WNCHA History Hour – West End Women: Liquor, Labor, and Love in New Deal Urban Appalachia
March 24 @ 6:00 PM - 7:00 PM$5.00
Join the Western North Carolina Historical Association (WNCHA) Thursday, March 24 at 6PM. This program airs live via Zoom
The area of Asheville known today as the River Arts District has not always been such a pleasant neighborhood. For most of the 20th century the community was home to various manufacturing operations and the workers who labored inside their walls. Plumes of smog and smoke filled the air, and the rhythmic sounds of coal-powered locomotives and industrial machinery provided a steady soundtrack to the rise of New South Capitalism in the neighborhood then known as the West End or Factory Hill.
The West End-Factory Hill neighborhood was characterized by poor white families who worked as industrial laborers along the French Broad River. In an effort to make ends meet, some women turned to extra-legal activities to provide extra support for their families, in other cases they stood steadfast at the front of picket lines demanding better wages. To supplement their income, some women became larcenists, others turned to sex work, still others began to manufacture and sell illegal alcohol, better known as moonshine. In many cases these women found multiple pathways to increase their financial security, holding both “legitimate” and “illegitimate” employment.
Inspired by the surprising discovery of one such bootlegging woman in her family tree, Katherine Cutshall continued to search for stories of other women living in the West End-Factory Hill neighborhood in the early-mid twentieth century. In this talk, pulling from sources like federal court records, family anecdotes, newspaper reports, and interviews conducted by the Federal Writer’s Project, Cutshall will explore the how liquor, labor, and love shaped the lives of poor white women in New Deal-era urban Appalachia.
About the Speaker:
Katherine Calhoun Cutshall is an historian and archivist born and raised in Buncombe County. She holds degrees in History and Liberal Arts from the University of North Carolina Asheville, and her research interests lie at the intersection of tourism and the practice of chattel slavery in pre-Civil War Western North Carolina.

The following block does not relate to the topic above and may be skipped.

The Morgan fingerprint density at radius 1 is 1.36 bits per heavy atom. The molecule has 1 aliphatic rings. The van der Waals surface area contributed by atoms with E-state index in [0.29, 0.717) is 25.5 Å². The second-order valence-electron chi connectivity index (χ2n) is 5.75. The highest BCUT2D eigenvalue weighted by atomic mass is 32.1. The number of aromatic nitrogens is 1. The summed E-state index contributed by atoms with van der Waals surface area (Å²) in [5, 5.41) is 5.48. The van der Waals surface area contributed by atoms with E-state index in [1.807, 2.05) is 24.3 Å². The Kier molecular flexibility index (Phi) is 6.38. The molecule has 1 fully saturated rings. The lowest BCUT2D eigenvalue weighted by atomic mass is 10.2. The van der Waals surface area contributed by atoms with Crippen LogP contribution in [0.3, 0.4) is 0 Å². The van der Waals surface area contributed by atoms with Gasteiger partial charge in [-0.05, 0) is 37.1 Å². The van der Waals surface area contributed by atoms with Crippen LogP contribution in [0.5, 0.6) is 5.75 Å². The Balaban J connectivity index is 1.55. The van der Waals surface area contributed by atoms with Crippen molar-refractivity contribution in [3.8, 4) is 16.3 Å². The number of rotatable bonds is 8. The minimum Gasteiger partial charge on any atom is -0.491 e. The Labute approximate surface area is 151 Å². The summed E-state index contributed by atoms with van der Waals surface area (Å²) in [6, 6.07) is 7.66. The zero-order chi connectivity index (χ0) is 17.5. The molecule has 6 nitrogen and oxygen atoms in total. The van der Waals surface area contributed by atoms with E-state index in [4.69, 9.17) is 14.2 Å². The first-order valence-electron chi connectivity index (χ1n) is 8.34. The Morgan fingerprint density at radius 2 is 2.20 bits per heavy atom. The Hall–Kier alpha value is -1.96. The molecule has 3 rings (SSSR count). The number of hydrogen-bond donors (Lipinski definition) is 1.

Katherine has worked in museums and historic sites across the region since 2014, including the Gov. Zebulon B. Vance State Historic Site, Swannanoa Valley Museum & History Center, and the North Carolina Civil War and Reconstruction History Center. Today Cutshall is Collections Manager at Buncombe County Special Collections and is a member of the North Carolina State Historic Records Advisory Board. In 2020, the Buncombe County Commission appointed her to the Vance Monument task force.
Tickets: $5 for WNCHA members/ $10 for General Admission. We also have no-cost, community-funded tickets available. We want our events to be accessible to as many people as possible. If you are able please consider making a donation along with your ticket purchase. These donations are placed in our Community Fund, which allows us to offer tickets at no cost to those who would not be able to attend otherwise.
Viewing: Registrants will receive a Zoom link with which to view the program. It will also be recorded and later available on our website.
Western North Carolina Historical Association received an American Rescue Plan Humanities Grant from North Carolina Humanities, www.nchumanities.org. Funding for this grant was provided by the National Endowment for the Humanities (NEH) as part of the American Rescue Plan Act economic stabilization plan. Any views, findings, conclusions, or recommendations expressed in this program do not necessarily represent those of North Carolina Humanities or the National Endowment for the Humanities.